“I’d been filming a Willy Bogner film, Fire and Ice. I’m in the snowcat on the way down and they’re talking about the next project they’re going to do in July for a James Bond movie. So I said, ‘Oh, can you get me in there?’ And they said, ‘What could you do?’ And I was like, ‘What the fuck? You’ve just seen me ride!’ So anyway, I said I’d go down a mountain and go across a lake. Basically I made it up so he’d be interested.”
After a quick practise session at which Tom also casually claims to have invented wakeboarding (“I took my boat to try riding over the water. I was basically wakeboarding across the water.”), Sims headed to Switzerland to get the 007 shots. Even here, he had to batt le some entrenched anti-shred prejudice among the crew, who refused to believe he’d make the killer shot across the lake without killing himself.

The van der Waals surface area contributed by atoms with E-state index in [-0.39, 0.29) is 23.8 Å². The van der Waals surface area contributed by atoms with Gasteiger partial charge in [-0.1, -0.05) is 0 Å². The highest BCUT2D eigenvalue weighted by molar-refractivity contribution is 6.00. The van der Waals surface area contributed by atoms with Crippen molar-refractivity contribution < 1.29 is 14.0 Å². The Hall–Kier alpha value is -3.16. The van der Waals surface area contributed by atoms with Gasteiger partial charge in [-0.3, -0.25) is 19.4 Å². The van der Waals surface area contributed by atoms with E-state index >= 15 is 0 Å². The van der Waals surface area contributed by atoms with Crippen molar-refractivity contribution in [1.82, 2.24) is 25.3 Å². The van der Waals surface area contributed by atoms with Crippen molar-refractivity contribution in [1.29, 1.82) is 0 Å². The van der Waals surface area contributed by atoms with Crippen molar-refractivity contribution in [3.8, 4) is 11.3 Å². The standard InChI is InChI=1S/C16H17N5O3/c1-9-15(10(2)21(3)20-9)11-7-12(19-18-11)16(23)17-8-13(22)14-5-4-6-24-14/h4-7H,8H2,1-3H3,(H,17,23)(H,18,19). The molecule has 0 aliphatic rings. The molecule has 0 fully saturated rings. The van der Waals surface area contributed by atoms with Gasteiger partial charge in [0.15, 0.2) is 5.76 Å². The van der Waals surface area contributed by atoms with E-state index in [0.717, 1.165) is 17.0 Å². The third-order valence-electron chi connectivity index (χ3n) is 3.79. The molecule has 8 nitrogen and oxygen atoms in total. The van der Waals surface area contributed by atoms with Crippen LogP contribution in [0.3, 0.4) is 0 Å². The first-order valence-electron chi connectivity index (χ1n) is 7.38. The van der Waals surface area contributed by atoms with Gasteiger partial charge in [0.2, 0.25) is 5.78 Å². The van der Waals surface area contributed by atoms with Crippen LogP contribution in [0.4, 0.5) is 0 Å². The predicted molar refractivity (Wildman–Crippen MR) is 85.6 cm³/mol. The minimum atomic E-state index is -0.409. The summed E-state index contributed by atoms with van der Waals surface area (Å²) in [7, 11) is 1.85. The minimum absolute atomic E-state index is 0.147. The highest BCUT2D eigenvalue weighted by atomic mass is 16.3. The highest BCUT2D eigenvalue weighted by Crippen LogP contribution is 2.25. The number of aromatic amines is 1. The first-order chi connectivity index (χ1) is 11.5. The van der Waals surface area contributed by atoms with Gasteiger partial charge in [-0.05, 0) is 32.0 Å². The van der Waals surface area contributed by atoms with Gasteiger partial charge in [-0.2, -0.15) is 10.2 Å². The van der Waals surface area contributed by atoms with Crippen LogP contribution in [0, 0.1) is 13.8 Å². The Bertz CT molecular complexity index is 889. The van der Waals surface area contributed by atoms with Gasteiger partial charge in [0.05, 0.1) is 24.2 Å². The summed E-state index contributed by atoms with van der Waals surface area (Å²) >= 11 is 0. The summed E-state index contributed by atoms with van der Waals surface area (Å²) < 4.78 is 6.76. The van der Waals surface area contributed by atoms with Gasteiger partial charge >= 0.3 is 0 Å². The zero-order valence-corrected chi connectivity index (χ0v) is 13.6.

“Basically he told me to stop [at the edge of the lake] on a 40 degree pitch of solid ice. I said to Willy, ‘I’ll just go across.’ He said, ‘No, because there are no scuba diving guys and you’ll drown.’ Everybody is hearing this conversation and saying that the guy is gonna drown. So I bet everyone that I’d make it across. Haha! And I won thousands of dollars and got the shots as well.”
Today, Tom still rides, taking four or five trip to his beloved Mammoth, Telluride, Sun Valley or Aspen. And are there any regrets other than not being able to afford that second home in the mountains he’s been dreaming about all these years?
“I regret that the banks would not lend me any money. They always said all of my business plans were fads. But I don’t worry about it too much. As I say, I’m proud of building that first board back in 1963.”